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Wells Fargo launches campaign for African-Americans to tell their stories

Stacy M. Brown | 4/3/2015, 6 a.m.
Chaquita Venable tells a compelling story about her late father Clem Venable, who because of segregation in Virginia missed five ...
By 1959, many Virginia schools had began to integrate, but not Prince Edward County, whose supervisors voted to close the schools rather than integrate--an act marked by the signs posted at schools and the Moton Museum exhibits today (Courtesy Photos/Wells Fargo)

Chaquita Venable tells a compelling story about her late father Clem Venable, who because of segregation in Virginia missed five crucial years of schooling and never recovered. However, that never stopped him from strongly encouraging an academic course for his five children, all of whom he witnessed earn college degrees before his death in 2013.

Chaquita Venable stands outside the Robert Russa Moton Museum, previously the school that her father, Clem, had to leave when Prince Edward County closed its schools in 1959 instead of integrating them.

(Courtesy Photos/Wells Fargo)

Chaquita Venable stands outside the Robert Russa Moton Museum, previously the school that her father, Clem, had to leave when Prince Edward County closed its schools in 1959 instead of integrating them.

“My dad told me not to worry about people calling me a nerd because I studied hard and hit the books,” Chaquita Venable, a 2010 graduate of Old Dominion University in Virginia and a Baltimore resident.

“Dad said, ‘Your education will take you a long way. Get it while you can because you can’t get back missed opportunities.’ That’s what we’ve all done,” said Venable, who’s a part of Wells Fargo’s Black/African Connection Team Member Network.

Former Army Master Sergeant Harold Cole said his family has a long legacy of military service, including his grandfather who served in World War II and several cousins who served recently in the Middle East.

Cole enlisted in the military in 1942 when he was 17 because he had experience riding horses. He was assigned to all-black Troop F of the Ninth U.S. Cavalry in Texas.

“I was a bit nervous about going to Texas because I had heard bad stories about the South,” Cole said. “When I got there, I noticed that the southern officers treated us better than the northern officers. I guess they were more accustomed to interacting with black people.”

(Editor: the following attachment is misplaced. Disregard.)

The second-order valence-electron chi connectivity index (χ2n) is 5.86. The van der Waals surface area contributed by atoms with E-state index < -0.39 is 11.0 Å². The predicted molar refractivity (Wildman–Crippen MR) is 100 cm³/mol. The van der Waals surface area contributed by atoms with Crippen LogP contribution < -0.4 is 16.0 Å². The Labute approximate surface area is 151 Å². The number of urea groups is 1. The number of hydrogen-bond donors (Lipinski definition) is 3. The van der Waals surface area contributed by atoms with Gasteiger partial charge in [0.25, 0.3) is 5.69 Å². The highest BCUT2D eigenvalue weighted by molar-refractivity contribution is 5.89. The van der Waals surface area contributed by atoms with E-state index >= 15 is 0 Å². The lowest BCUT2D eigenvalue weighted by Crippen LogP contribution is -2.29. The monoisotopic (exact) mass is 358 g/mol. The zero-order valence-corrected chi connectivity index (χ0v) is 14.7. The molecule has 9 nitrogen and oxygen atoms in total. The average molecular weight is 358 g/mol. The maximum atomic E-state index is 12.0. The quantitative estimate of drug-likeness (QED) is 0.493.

The stories of Venable, Cole and so many others are coming to life in a new Wells Fargo & Company initiative called, “The Untold Stories Collection,” a social media movement dedicated to sharing personal stories that define what it means to be African-American today.

Each of the stories can be read in their entirety on the company’s designated webpage.

Lisa Frison, Well Fargo’s vice president and African-American segment manager says the program leverages the reach, power and influence of social media to provide an intimate look into the African-American experience.

Using the hash tag #MyUntold, the aim is to create a platform for building cultural awareness and promoting healthy dialogue. It is a catalyst for self-expression that celebrates the community by showcasing the broad range of experiences among a common culture, according to Frison.

“By contributing, individuals are upholding the long-standing African-American tradition of storytelling in a way that is relevant today,” Frison said. “Being an African-American woman, when you think about our perseverance and the character of black people, there are so many stories out there way beyond what we’ve captured, so we want to continue this.”

Wells Fargo, which recently helped to bring the Kinsey Collection to the Reginald F. Lewis Museum, launched the official #MyUntold website to serve as the central hub to upload, share and view stories.

Individuals can view untold stories from unknown and more well-known African Americans across the country, including influencers, community leaders and celebrities, like Cornell William Brooks, the president and CEO of the NAACP, who shares how his life is a direct result of the sacrifices made by him and others that he will never know, according to a news release.